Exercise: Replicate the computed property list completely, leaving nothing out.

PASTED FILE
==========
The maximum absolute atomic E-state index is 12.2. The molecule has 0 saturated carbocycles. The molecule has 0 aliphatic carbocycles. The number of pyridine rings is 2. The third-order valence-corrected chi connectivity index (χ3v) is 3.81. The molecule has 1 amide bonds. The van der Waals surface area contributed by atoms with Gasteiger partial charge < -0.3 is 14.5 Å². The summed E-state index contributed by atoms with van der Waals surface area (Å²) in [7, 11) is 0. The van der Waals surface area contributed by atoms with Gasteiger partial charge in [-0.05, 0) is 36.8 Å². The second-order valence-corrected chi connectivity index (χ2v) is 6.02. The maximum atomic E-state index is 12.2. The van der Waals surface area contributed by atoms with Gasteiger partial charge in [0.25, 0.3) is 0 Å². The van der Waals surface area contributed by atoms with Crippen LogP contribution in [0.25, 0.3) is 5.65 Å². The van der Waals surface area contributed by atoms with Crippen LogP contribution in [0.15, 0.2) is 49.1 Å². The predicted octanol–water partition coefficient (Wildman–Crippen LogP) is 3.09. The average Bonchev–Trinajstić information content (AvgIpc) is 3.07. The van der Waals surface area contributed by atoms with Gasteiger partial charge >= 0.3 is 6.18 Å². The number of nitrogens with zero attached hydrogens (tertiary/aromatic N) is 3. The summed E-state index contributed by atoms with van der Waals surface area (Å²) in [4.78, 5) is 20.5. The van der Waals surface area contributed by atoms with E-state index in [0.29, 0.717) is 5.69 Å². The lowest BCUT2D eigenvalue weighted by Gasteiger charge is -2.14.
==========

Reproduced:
The maximum absolute atomic E-state index is 12.2. The molecule has 0 saturated carbocycles. The molecule has 0 aliphatic carbocycles. The number of pyridine rings is 2. The third-order valence-corrected chi connectivity index (χ3v) is 3.81. The molecule has 1 amide bonds. The van der Waals surface area contributed by atoms with Gasteiger partial charge < -0.3 is 14.5 Å². The summed E-state index contributed by atoms with van der Waals surface area (Å²) in [7, 11) is 0. The van der Waals surface area contributed by atoms with Gasteiger partial charge in [-0.05, 0) is 36.8 Å². The second-order valence-corrected chi connectivity index (χ2v) is 6.02. The maximum atomic E-state index is 12.2. The van der Waals surface area contributed by atoms with Gasteiger partial charge in [0.25, 0.3) is 0 Å². The van der Waals surface area contributed by atoms with Crippen LogP contribution in [0.25, 0.3) is 5.65 Å². The van der Waals surface area contributed by atoms with Crippen LogP contribution in [0.15, 0.2) is 49.1 Å². The predicted octanol–water partition coefficient (Wildman–Crippen LogP) is 3.09. The average Bonchev–Trinajstić information content (AvgIpc) is 3.07. The van der Waals surface area contributed by atoms with Gasteiger partial charge >= 0.3 is 6.18 Å². The number of nitrogens with zero attached hydrogens (tertiary/aromatic N) is 3. The summed E-state index contributed by atoms with van der Waals surface area (Å²) in [4.78, 5) is 20.5. The van der Waals surface area contributed by atoms with E-state index in [0.29, 0.717) is 5.69 Å². The lowest BCUT2D eigenvalue weighted by Gasteiger charge is -2.14.